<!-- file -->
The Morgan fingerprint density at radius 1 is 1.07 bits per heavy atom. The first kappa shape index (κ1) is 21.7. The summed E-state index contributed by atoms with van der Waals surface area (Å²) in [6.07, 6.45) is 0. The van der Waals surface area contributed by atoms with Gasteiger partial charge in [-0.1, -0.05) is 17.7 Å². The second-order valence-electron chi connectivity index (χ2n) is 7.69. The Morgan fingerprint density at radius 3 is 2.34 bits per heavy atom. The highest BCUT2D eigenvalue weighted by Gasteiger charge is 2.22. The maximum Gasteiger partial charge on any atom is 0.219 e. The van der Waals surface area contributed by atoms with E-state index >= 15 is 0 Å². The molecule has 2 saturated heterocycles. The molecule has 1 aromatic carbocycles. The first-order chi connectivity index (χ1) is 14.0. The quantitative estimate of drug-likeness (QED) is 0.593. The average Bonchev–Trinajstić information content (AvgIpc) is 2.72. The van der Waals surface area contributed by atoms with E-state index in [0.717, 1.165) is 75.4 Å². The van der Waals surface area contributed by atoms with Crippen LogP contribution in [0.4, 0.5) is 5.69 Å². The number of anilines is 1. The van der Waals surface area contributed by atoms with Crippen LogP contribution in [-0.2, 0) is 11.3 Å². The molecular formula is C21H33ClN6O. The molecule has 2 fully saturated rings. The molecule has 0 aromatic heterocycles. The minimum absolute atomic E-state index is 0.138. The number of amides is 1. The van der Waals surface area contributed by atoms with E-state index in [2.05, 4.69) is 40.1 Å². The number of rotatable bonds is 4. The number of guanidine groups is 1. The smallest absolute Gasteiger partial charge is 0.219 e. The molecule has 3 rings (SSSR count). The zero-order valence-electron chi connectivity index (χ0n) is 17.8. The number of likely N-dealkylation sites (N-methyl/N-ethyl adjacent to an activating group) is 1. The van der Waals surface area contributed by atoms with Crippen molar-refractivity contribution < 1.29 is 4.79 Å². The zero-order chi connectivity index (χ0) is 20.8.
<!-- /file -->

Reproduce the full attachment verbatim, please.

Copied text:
The Morgan fingerprint density at radius 1 is 1.07 bits per heavy atom. The first kappa shape index (κ1) is 21.7. The summed E-state index contributed by atoms with van der Waals surface area (Å²) in [6.07, 6.45) is 0. The van der Waals surface area contributed by atoms with Gasteiger partial charge in [-0.1, -0.05) is 17.7 Å². The second-order valence-electron chi connectivity index (χ2n) is 7.69. The Morgan fingerprint density at radius 3 is 2.34 bits per heavy atom. The highest BCUT2D eigenvalue weighted by Gasteiger charge is 2.22. The maximum Gasteiger partial charge on any atom is 0.219 e. The van der Waals surface area contributed by atoms with E-state index >= 15 is 0 Å². The molecule has 2 saturated heterocycles. The molecule has 1 aromatic carbocycles. The first-order chi connectivity index (χ1) is 14.0. The quantitative estimate of drug-likeness (QED) is 0.593. The average Bonchev–Trinajstić information content (AvgIpc) is 2.72. The van der Waals surface area contributed by atoms with E-state index in [0.717, 1.165) is 75.4 Å². The van der Waals surface area contributed by atoms with Crippen LogP contribution in [0.4, 0.5) is 5.69 Å². The number of anilines is 1. The van der Waals surface area contributed by atoms with Crippen LogP contribution in [-0.2, 0) is 11.3 Å². The molecular formula is C21H33ClN6O. The molecule has 2 fully saturated rings. The molecule has 0 aromatic heterocycles. The minimum absolute atomic E-state index is 0.138. The number of amides is 1. The van der Waals surface area contributed by atoms with E-state index in [2.05, 4.69) is 40.1 Å². The number of rotatable bonds is 4. The number of guanidine groups is 1. The smallest absolute Gasteiger partial charge is 0.219 e. The molecule has 3 rings (SSSR count). The zero-order valence-electron chi connectivity index (χ0n) is 17.8. The number of likely N-dealkylation sites (N-methyl/N-ethyl adjacent to an activating group) is 1. The van der Waals surface area contributed by atoms with Crippen molar-refractivity contribution < 1.29 is 4.79 Å². The zero-order chi connectivity index (χ0) is 20.8.